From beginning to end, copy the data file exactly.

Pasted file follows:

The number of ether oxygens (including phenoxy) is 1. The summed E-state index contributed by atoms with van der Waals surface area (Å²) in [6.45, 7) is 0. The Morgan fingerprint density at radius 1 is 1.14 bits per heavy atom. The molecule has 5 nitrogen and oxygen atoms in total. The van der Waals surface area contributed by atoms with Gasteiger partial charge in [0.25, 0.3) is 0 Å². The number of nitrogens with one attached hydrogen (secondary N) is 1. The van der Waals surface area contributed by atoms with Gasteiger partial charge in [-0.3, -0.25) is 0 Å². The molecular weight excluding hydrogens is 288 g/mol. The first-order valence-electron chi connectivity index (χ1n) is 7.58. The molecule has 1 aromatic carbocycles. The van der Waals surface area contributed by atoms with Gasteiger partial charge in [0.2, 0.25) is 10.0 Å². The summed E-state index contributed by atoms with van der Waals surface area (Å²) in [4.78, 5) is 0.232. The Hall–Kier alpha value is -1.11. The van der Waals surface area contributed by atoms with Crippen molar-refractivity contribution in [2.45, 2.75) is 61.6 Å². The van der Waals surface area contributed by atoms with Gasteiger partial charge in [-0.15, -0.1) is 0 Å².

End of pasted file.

The number of ether oxygens (including phenoxy) is 1. The summed E-state index contributed by atoms with van der Waals surface area (Å²) in [6.45, 7) is 0. The Morgan fingerprint density at radius 1 is 1.14 bits per heavy atom. The molecule has 5 nitrogen and oxygen atoms in total. The van der Waals surface area contributed by atoms with Gasteiger partial charge in [0.25, 0.3) is 0 Å². The number of nitrogens with one attached hydrogen (secondary N) is 1. The van der Waals surface area contributed by atoms with Gasteiger partial charge in [-0.3, -0.25) is 0 Å². The molecular weight excluding hydrogens is 288 g/mol. The first-order valence-electron chi connectivity index (χ1n) is 7.58. The molecule has 1 aromatic carbocycles. The van der Waals surface area contributed by atoms with Gasteiger partial charge in [0.2, 0.25) is 10.0 Å². The summed E-state index contributed by atoms with van der Waals surface area (Å²) in [4.78, 5) is 0.232. The Hall–Kier alpha value is -1.11. The van der Waals surface area contributed by atoms with Crippen molar-refractivity contribution in [2.45, 2.75) is 61.6 Å². The van der Waals surface area contributed by atoms with Gasteiger partial charge in [-0.15, -0.1) is 0 Å².